It's difficult to determine whether or not this has been a successful summer for our zucchini plants. On the one hand, my early bug smooshing efforts paid off with a bounty of blossoms for stuffing and frying. On the other hand, the squash bug nymphs that emerged from the eggs that I missed appear to have won the battle for plant-dominating supremacy, and one by one, my squash - all types, in fact - are being cut down in their prime by those nymphs. This is the winter, I think, that I become well-versed in organic ointments for my garden, rather than continuing with the entirely holistic, companion-planting, bug-squashing, egg-destroying approach I've embraced thus far.
Still, we have more than enough zucchini for two people, and my secret zucchini plant - shhhh, don't tell anyone, those horrendous nymphs and their friends the squash borers might hear you - is still producing in its clandestine location behind the asparagus patch, which is fortunate, because as soon as I tasted this zucchini bread, I wanted to make another. Just to be sure we had enough. There appears to be a trend here, first, the secret zucchini plant, then, a secret zucchini-pesto loaf. And a good thing that I made that second loaf, for the first was devoured in a mere three days. We had it with sliced tomatoes and fresh mozzarella that we had for dinner in the garden last night - it's far too hot to cook dinner, yet, somehow, I found myself baking bread during our first-of-the-year heatwave - and also makes a mean grilled cheese and capicola sandwich. It is so good with summer snacks, in fact, that I might try zucchini-pesto crackers next. I'm making myself hungry just thinking about it, so without further ado, I present to you, a zucchini bread of the very highest order,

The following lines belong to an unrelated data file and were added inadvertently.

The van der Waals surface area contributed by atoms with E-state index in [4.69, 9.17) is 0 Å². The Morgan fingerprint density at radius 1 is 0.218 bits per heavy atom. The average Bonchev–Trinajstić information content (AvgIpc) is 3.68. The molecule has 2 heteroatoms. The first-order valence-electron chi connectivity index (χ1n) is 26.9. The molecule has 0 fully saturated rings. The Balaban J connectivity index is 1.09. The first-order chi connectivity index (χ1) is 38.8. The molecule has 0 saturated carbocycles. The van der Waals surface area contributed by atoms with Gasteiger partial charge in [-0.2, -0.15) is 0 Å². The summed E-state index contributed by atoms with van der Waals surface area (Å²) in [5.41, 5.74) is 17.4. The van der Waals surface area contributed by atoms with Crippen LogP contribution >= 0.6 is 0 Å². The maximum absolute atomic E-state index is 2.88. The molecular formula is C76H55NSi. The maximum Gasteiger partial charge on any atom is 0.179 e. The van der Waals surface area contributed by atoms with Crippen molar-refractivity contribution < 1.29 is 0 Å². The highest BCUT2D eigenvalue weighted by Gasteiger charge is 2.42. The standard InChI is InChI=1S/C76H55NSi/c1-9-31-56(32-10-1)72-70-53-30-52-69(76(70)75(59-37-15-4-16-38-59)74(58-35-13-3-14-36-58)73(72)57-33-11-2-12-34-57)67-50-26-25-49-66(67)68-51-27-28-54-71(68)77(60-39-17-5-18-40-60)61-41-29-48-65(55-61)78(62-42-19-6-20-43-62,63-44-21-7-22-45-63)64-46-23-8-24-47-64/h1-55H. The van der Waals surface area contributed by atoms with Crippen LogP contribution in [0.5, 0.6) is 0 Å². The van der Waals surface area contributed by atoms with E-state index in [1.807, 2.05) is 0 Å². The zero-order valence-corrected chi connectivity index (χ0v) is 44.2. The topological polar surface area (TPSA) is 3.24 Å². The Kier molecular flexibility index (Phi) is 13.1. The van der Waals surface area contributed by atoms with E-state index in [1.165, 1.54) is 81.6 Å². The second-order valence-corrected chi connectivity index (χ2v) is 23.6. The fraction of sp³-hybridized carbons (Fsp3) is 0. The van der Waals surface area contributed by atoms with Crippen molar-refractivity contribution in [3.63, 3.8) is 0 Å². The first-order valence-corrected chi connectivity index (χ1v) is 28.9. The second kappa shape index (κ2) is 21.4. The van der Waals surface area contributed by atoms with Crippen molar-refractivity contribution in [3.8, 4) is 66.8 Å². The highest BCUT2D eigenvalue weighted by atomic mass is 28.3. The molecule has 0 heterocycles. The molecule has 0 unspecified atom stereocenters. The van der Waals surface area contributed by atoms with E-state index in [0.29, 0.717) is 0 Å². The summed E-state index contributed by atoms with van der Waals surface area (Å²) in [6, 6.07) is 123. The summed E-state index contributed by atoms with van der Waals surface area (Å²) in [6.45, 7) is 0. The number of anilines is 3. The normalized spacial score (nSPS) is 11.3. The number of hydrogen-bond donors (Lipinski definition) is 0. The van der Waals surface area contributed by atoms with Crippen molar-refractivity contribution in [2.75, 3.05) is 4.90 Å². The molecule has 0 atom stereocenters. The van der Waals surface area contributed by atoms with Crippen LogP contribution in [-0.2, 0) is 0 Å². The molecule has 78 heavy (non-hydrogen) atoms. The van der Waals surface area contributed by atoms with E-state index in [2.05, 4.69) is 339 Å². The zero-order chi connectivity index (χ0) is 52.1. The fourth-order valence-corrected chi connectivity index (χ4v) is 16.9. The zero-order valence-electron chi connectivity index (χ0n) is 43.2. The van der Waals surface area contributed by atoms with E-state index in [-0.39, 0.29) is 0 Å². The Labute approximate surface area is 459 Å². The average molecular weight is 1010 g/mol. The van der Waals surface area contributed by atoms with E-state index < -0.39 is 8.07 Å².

Zucchini Pesto Bread:
2 large eggs, lightly beaten
1 cup fresh ricotta
1/2 cup basil pesto (approximately two-thirds of a 6.5 ounce jar if you're using purchased pesto)
8 tablespoons (1 stick) unsalted butter, melted, divided
3 cups unbleached all-purpose flour
1 tablespoon baking powder
1 teaspoon kosher salt
1 cup grated zucchini (from approximately 1/2 pound, which is half of a large, but not enormous, zucchini)
Preheat the oven to 350 degrees. Line a 9 by 13-inch rimmed baking sheet with aluminum foil, and grease a 9 by 5 by 3-inch loaf pan with butter.
In a large mixing bowl, combine the eggs, ricotta, pesto, and 4 tablespoons of the melted butter. In a medium mixing bowl, combine the flour, baking powder, and salt, and stir well to combine. Add the zucchini to the flour mixture and give it a good stir to coat the zucchini.
Add the flour-and-zucchini mixture to the egg-cheese-pesto concoction, and stir diligently to combine. I say diligently because this is not a runny dough, and therefore requires a little extra elbow grease (or stand mixer stirring) to thoroughly blend the dry with the wet.
Transfer the dough to the loaf pan and top with the remaining 4 tablespoons of melted butter. Place the loaf pan on the foil-lined baking sheet to protect against butter-steam should your butter runneth over during the baking process. Bake until the loaf is golden brown and a toothpick inserted into the middle of the loaf emerges clean, 55 minutes to 1 hour. Allow the bread to cool in the loaf pan, set on a cooling rack, for 10 to 15 minutes, then turn the bread out of the pan onto the cooling rack and let cool until ready to serve.
Remove from the oven and cool on a cooling rack for at least 10 minutes before cutting into it. If you are so inclined, make a sandwich with two thin slices of mild provolone and four thin slices of sweet capicola per each, and grill as you would any grilled cheese.